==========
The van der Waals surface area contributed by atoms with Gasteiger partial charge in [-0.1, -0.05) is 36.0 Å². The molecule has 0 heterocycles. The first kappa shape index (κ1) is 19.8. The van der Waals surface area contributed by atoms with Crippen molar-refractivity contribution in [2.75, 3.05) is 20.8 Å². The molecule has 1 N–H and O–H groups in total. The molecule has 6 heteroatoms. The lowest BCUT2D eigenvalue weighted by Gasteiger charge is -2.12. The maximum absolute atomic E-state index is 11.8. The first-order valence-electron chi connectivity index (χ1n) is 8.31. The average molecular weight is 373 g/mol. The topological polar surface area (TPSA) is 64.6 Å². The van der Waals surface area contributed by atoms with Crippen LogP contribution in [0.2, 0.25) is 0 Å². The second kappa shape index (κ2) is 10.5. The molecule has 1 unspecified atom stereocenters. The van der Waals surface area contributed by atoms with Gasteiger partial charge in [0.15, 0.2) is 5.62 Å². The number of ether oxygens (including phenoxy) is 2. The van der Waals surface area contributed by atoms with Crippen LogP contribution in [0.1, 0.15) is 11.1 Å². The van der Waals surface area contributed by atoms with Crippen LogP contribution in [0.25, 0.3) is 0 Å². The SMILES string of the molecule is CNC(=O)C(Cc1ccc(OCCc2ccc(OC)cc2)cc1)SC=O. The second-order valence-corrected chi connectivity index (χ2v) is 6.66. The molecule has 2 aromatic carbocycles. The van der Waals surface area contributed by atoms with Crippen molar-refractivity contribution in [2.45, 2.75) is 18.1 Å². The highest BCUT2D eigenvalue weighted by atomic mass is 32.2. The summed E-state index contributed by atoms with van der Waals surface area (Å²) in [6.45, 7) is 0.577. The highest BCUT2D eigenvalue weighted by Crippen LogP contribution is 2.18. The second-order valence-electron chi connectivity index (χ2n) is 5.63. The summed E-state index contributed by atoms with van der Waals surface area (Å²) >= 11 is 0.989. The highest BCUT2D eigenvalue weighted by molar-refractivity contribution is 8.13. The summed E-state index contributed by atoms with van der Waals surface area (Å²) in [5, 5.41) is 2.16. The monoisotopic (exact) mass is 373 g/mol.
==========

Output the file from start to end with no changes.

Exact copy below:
The van der Waals surface area contributed by atoms with Gasteiger partial charge in [-0.1, -0.05) is 36.0 Å². The molecule has 0 heterocycles. The first kappa shape index (κ1) is 19.8. The van der Waals surface area contributed by atoms with Crippen molar-refractivity contribution in [2.75, 3.05) is 20.8 Å². The molecule has 1 N–H and O–H groups in total. The molecule has 6 heteroatoms. The lowest BCUT2D eigenvalue weighted by Gasteiger charge is -2.12. The maximum absolute atomic E-state index is 11.8. The first-order valence-electron chi connectivity index (χ1n) is 8.31. The average molecular weight is 373 g/mol. The topological polar surface area (TPSA) is 64.6 Å². The van der Waals surface area contributed by atoms with Crippen LogP contribution in [0.2, 0.25) is 0 Å². The second kappa shape index (κ2) is 10.5. The molecule has 1 unspecified atom stereocenters. The van der Waals surface area contributed by atoms with Gasteiger partial charge in [0.15, 0.2) is 5.62 Å². The number of ether oxygens (including phenoxy) is 2. The van der Waals surface area contributed by atoms with Crippen LogP contribution in [0.1, 0.15) is 11.1 Å². The van der Waals surface area contributed by atoms with Crippen LogP contribution in [0.25, 0.3) is 0 Å². The SMILES string of the molecule is CNC(=O)C(Cc1ccc(OCCc2ccc(OC)cc2)cc1)SC=O. The second-order valence-corrected chi connectivity index (χ2v) is 6.66. The molecule has 2 aromatic carbocycles. The van der Waals surface area contributed by atoms with Crippen molar-refractivity contribution in [2.45, 2.75) is 18.1 Å². The highest BCUT2D eigenvalue weighted by atomic mass is 32.2. The summed E-state index contributed by atoms with van der Waals surface area (Å²) in [6.45, 7) is 0.577. The highest BCUT2D eigenvalue weighted by Crippen LogP contribution is 2.18. The second-order valence-electron chi connectivity index (χ2n) is 5.63. The summed E-state index contributed by atoms with van der Waals surface area (Å²) >= 11 is 0.989. The highest BCUT2D eigenvalue weighted by molar-refractivity contribution is 8.13. The summed E-state index contributed by atoms with van der Waals surface area (Å²) in [5, 5.41) is 2.16. The monoisotopic (exact) mass is 373 g/mol.